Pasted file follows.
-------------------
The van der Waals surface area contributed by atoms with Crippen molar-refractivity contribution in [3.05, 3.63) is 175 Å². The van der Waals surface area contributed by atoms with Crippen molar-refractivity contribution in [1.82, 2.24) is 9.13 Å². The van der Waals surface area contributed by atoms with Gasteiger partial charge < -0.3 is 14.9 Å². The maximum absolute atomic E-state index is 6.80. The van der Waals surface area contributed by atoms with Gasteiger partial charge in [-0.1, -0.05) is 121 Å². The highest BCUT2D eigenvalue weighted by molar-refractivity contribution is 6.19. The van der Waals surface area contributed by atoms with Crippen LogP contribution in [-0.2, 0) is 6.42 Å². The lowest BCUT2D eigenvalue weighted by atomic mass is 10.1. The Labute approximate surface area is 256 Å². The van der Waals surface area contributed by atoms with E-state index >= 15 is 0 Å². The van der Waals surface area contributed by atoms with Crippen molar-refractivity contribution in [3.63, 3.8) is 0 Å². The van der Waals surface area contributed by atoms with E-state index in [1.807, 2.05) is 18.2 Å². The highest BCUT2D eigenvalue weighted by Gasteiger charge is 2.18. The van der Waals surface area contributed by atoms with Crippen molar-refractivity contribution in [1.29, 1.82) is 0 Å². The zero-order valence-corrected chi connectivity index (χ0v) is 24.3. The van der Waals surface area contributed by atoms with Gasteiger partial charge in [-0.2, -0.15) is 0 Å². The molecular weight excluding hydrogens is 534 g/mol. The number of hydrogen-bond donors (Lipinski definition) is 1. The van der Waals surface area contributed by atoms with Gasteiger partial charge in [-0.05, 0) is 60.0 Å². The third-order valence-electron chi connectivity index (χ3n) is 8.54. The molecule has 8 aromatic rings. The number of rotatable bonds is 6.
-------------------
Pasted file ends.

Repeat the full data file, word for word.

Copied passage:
The van der Waals surface area contributed by atoms with Crippen molar-refractivity contribution in [3.05, 3.63) is 175 Å². The van der Waals surface area contributed by atoms with Crippen molar-refractivity contribution in [1.82, 2.24) is 9.13 Å². The van der Waals surface area contributed by atoms with Gasteiger partial charge < -0.3 is 14.9 Å². The maximum absolute atomic E-state index is 6.80. The van der Waals surface area contributed by atoms with Gasteiger partial charge in [-0.1, -0.05) is 121 Å². The highest BCUT2D eigenvalue weighted by molar-refractivity contribution is 6.19. The van der Waals surface area contributed by atoms with Crippen LogP contribution in [-0.2, 0) is 6.42 Å². The lowest BCUT2D eigenvalue weighted by atomic mass is 10.1. The Labute approximate surface area is 256 Å². The van der Waals surface area contributed by atoms with E-state index >= 15 is 0 Å². The van der Waals surface area contributed by atoms with Crippen molar-refractivity contribution in [3.63, 3.8) is 0 Å². The van der Waals surface area contributed by atoms with E-state index in [1.807, 2.05) is 18.2 Å². The highest BCUT2D eigenvalue weighted by Gasteiger charge is 2.18. The van der Waals surface area contributed by atoms with Crippen molar-refractivity contribution in [1.29, 1.82) is 0 Å². The zero-order valence-corrected chi connectivity index (χ0v) is 24.3. The van der Waals surface area contributed by atoms with Gasteiger partial charge in [-0.2, -0.15) is 0 Å². The molecular weight excluding hydrogens is 534 g/mol. The number of hydrogen-bond donors (Lipinski definition) is 1. The van der Waals surface area contributed by atoms with Gasteiger partial charge in [-0.05, 0) is 60.0 Å². The third-order valence-electron chi connectivity index (χ3n) is 8.54. The molecule has 8 aromatic rings. The number of rotatable bonds is 6.